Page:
The data analyzed by Neura's AI includes dozens of indicators relevant to Covid-19, such as recent travel from communities with high levels of Covid-19 and adherence to social distancing guidelines. The data, provided by Israel's universal healthcare system, are anonymized.
The model was first created in March 2020 "and has been updating since then," says Amit Hammer, Neura's CEO. "And this model works at the country level and the county level, the city level, and even at the neighborhood level."
For the smart pooled testing, Neura's AI analyzes the anonymized data for new samples and assigns a risk score reflecting the probability that it will be positive or negative. A risk score of zero means a sample is highly likely to be negative, whereas a sample with a risk score of 100 is highly likely to be positive, Hammer explains.
The risk scores help labs understand which samples should undergo individual testing rather than pooled testing. And that keeps the pooled testing efficient even in circumstances when the positivity rate among the incoming samples may be relatively high.
When the positivity rate in Israel was around 8.6 percent in August of last year, Neura's risk scoring approach was able to help create pools with positivity rates of two percent or less during preliminary trial runs. More recently, Neura's approach has helped labs to screen up to 50,000 samples per day to optimize both individual testing and pooled testing. This AI screening can keep pools at about two percent positivity despite higher community positivity rates of 20 or 25 percent, Hammer says.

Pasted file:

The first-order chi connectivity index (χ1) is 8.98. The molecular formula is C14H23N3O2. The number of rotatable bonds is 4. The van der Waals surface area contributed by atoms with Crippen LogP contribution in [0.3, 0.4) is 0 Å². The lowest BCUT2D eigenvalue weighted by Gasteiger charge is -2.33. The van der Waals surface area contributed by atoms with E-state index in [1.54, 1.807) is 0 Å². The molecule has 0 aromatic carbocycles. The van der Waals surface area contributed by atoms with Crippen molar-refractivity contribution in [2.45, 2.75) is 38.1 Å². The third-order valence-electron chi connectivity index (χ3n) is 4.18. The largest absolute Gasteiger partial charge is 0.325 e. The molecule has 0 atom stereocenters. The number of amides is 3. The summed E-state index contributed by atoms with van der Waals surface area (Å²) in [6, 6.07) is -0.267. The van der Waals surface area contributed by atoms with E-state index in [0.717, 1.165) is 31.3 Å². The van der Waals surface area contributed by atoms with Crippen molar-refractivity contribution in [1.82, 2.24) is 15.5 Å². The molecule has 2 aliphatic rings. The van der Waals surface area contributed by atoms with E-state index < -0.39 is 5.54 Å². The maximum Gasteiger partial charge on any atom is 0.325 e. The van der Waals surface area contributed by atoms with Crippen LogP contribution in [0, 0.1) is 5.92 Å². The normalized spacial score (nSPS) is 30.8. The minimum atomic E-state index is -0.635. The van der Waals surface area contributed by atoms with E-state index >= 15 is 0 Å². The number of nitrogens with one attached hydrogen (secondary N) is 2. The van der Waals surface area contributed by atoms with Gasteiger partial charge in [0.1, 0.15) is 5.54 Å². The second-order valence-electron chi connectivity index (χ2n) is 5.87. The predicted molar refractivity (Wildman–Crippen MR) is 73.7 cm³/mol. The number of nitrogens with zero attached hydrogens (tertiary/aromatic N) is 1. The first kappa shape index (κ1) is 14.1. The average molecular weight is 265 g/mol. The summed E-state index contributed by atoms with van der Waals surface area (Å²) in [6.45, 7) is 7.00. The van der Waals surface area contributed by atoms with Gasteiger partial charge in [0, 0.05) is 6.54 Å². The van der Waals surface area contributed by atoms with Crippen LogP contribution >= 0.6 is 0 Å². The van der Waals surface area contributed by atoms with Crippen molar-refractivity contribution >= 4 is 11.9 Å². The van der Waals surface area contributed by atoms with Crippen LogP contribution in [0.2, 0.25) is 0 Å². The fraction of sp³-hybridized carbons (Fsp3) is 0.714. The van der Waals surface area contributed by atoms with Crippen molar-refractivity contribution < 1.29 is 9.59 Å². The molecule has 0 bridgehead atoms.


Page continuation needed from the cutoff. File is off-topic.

But Hammer cautions that, in order to maintain this efficiency, the AI models need to be updated constantly and quickly as Covid-19 prevalence changes in the populations being tested.
"The key is to have good predictor variables, like type of symptoms or exposure to other infected individuals," says Christopher Bilder, a statistician at the University of Nebraska-Lincoln, who has studied how to optimize pooled testing but was not involved in the efforts in Israel.
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In theory, any method that perfectly predicted who would test positive for Covid-19 could completely replace testing. But AI models don't work well enough to do that, especially given the potential impact of false positives or false negatives on life-or-death health decisions. Even the best AI models must strike a balance involving the inherent tradeoff between producing either more false positives or more false negatives.
"At the beginning of the pandemic, I observed there were a lot of projects aiming at using AI for Covid-19 screening with claims of it being faster and easier than using standard testing," says Maria Camila Escobar, a biomedical engineer at the University of the Andes in Colombia. She described the idea of an AI-only approach as "irresponsible."
By contrast, using AI in combination with pooled testing provides a fallback in case the AI predictions are inaccurate. At worst, inaccurate AI predictions may lead to mixing more positive results in with largely negative pools, which would force labs to spend more time and resources retesting people. "Yeah, you lose a couple of tests, but you don't lose the lives of people that you're telling to go outside, and they actually have Covid, and your model failed," Escobar says.
Using samples and anonymized data collected by testing centers in Bogota, Colombia's capital city, Escobar and colleagues showed how machine learning could enable efficient smart pooling with simulated Covid-19 positivity rates of up to 25 percent, as detailed in a paper the group posted last summer, which has not yet been peer reviewed. The researchers also conducted a separate pilot study with the Covida project, a university-associated testing effort that actively screens for Covid-19 cases in Bogota. That pilot study helped save more than 2,000 test kits using pool sizes of just two samples each.